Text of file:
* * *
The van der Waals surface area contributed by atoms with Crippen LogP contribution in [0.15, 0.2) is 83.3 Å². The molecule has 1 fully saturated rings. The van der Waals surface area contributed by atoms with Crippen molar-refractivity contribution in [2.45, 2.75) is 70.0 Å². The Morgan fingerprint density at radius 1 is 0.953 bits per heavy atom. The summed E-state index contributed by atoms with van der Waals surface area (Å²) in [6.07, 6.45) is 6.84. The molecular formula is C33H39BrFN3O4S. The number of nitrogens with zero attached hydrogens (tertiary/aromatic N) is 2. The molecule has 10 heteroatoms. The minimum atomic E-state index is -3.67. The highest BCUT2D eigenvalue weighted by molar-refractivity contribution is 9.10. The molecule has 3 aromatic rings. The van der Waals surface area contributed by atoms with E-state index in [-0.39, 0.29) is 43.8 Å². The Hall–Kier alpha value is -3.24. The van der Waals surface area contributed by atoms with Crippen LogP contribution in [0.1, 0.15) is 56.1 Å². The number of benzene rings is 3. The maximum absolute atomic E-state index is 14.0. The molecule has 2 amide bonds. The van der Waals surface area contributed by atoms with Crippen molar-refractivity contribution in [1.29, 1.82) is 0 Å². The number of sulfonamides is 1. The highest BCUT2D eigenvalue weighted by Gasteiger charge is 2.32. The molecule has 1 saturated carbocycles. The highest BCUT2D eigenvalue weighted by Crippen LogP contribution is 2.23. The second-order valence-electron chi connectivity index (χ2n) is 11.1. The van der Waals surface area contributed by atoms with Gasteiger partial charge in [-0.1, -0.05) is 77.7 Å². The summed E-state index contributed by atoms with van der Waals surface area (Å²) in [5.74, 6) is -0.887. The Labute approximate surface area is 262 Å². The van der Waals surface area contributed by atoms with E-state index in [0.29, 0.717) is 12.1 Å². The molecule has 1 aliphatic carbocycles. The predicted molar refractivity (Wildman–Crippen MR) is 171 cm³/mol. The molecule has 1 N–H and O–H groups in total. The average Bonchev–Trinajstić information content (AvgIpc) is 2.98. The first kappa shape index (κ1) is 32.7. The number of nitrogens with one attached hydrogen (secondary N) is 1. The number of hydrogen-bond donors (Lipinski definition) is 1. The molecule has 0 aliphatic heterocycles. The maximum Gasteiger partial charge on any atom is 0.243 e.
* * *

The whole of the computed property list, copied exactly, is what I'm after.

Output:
The van der Waals surface area contributed by atoms with Crippen LogP contribution in [0.15, 0.2) is 83.3 Å². The molecule has 1 fully saturated rings. The van der Waals surface area contributed by atoms with Crippen molar-refractivity contribution in [2.45, 2.75) is 70.0 Å². The Morgan fingerprint density at radius 1 is 0.953 bits per heavy atom. The summed E-state index contributed by atoms with van der Waals surface area (Å²) in [6.07, 6.45) is 6.84. The molecular formula is C33H39BrFN3O4S. The number of nitrogens with zero attached hydrogens (tertiary/aromatic N) is 2. The molecule has 10 heteroatoms. The minimum atomic E-state index is -3.67. The highest BCUT2D eigenvalue weighted by molar-refractivity contribution is 9.10. The molecule has 3 aromatic rings. The van der Waals surface area contributed by atoms with E-state index in [-0.39, 0.29) is 43.8 Å². The Hall–Kier alpha value is -3.24. The van der Waals surface area contributed by atoms with Crippen LogP contribution in [0.1, 0.15) is 56.1 Å². The number of benzene rings is 3. The maximum absolute atomic E-state index is 14.0. The molecule has 2 amide bonds. The van der Waals surface area contributed by atoms with Crippen molar-refractivity contribution in [1.29, 1.82) is 0 Å². The number of sulfonamides is 1. The highest BCUT2D eigenvalue weighted by Gasteiger charge is 2.32. The molecule has 1 saturated carbocycles. The highest BCUT2D eigenvalue weighted by Crippen LogP contribution is 2.23. The second-order valence-electron chi connectivity index (χ2n) is 11.1. The van der Waals surface area contributed by atoms with Gasteiger partial charge in [-0.1, -0.05) is 77.7 Å². The summed E-state index contributed by atoms with van der Waals surface area (Å²) in [5.74, 6) is -0.887. The Labute approximate surface area is 262 Å². The van der Waals surface area contributed by atoms with E-state index in [0.29, 0.717) is 12.1 Å². The molecule has 1 aliphatic carbocycles. The predicted molar refractivity (Wildman–Crippen MR) is 171 cm³/mol. The molecule has 1 N–H and O–H groups in total. The average Bonchev–Trinajstić information content (AvgIpc) is 2.98. The first kappa shape index (κ1) is 32.7. The number of nitrogens with one attached hydrogen (secondary N) is 1. The number of hydrogen-bond donors (Lipinski definition) is 1. The molecule has 0 aliphatic heterocycles. The maximum Gasteiger partial charge on any atom is 0.243 e.